That’s a depressing thought but perhaps not unreasonable. Let’s go with the hypothesis that Macron wins in April, but that he does so with a substantially smaller victory margin than last time. It’s also improbable that he will gain a convincing presidential majority in the National Assembly elections to follow the presidentials. The political movement he invented five years ago, La République en Marche!, is evaporating. So what does he do in his second term?

To govern France, he will be forced into a cohabitation, probably with Républicains, maybe with spots for the likes of Valérie Pécresse, who is the Républicain candidate for the presidency — although there’s not much difference between her and Macron other than that Pécresse speaks Japanese and Russian, which Macron does not. Macron’s former prime minister Édouard Philippe might be lured out of retirement, although he could be biding his time for a presidential run in five years. Macron may even have to team up with a socialist or two, if that’s what it takes to keep the show on the road. (Éric Zemmour, who is running as a rightist independent under the label Reconquête, will not go quietly into the night should he lose. He’ll resume his media career and will still be a thorn in the side of les bien-pensants. But Le Pen will have to go and maybe her niece Marion Maréchal will move to a central stage.)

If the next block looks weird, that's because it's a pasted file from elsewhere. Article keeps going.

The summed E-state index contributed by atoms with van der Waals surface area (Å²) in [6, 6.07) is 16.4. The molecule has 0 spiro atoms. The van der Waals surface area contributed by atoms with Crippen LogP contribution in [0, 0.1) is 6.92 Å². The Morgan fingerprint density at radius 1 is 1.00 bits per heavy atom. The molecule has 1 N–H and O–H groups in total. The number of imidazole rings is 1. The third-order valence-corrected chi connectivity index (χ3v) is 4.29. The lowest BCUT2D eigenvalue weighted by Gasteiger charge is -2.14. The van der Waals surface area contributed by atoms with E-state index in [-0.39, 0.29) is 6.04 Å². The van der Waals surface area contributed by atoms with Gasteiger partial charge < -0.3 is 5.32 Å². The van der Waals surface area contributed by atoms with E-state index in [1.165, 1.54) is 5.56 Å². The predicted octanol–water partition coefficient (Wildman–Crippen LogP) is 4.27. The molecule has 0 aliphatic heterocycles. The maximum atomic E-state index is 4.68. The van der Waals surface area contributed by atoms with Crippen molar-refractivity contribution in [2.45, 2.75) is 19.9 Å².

The French are often ungrateful, disputatious and miserable. They gobble antidepressants and loathe politicians. General de Gaulle considered them ungovernable. So if Macron wins re-election, he will not much miss having to pretend to be nice to them. He will appoint a government and let them get on with it, maybe sacking a prime minister from time to time pour encourager les autres, and spend as much time as possible strutting the stages of Europe. He will be constitutionally unable to run again, but nobody thinks he’s going to fade into obscurity. Macron will certainly be looking for a new job in 2027, aged just 50.

Macron may believe it’s his and France’s destiny to lead a revitalised Europe, but the truth is that the EU is more pitiful and divided than powerful and sovereign. Even if Covid fades away, it has not been paid for. Inflation is accelerating. The Poles and the Greeks worry more about migrants pouring into their countries than the prospect of enhanced EU sovereignty.

And then there is Germany, France’s strategic partner, bedrock of the Union, in its own slough of despond. Macron is now the senior partner in an unsettled relationship. The new German coalition government of neo-liberals, leftists and greens is divided and its policies are illogical. The Chancellor, Olaf Scholz, has closed three nuclear power stations and Germany has become dependent on Russian gas to keep the lights on.

Bonaparte, the last Frenchman with such continental ambitions, wanted lucky generals above good ones, but ultimately was brought down by his own hubris. Macron has been lucky so far, but his ambition to reestablish Napoleon’s First Empire, with himself at its head, might be pushing it.

You can put that party hat away
‘You can put that party hat away, it’s time for the cricket.’
Written byJonathan Miller

Jonathan Miller, who lives in Montpellier, is the author of ‘France, a Nation on the Verge of a Nervous Breakdown’ (Gibson Square). His Twitter handle is: @lefoudubaron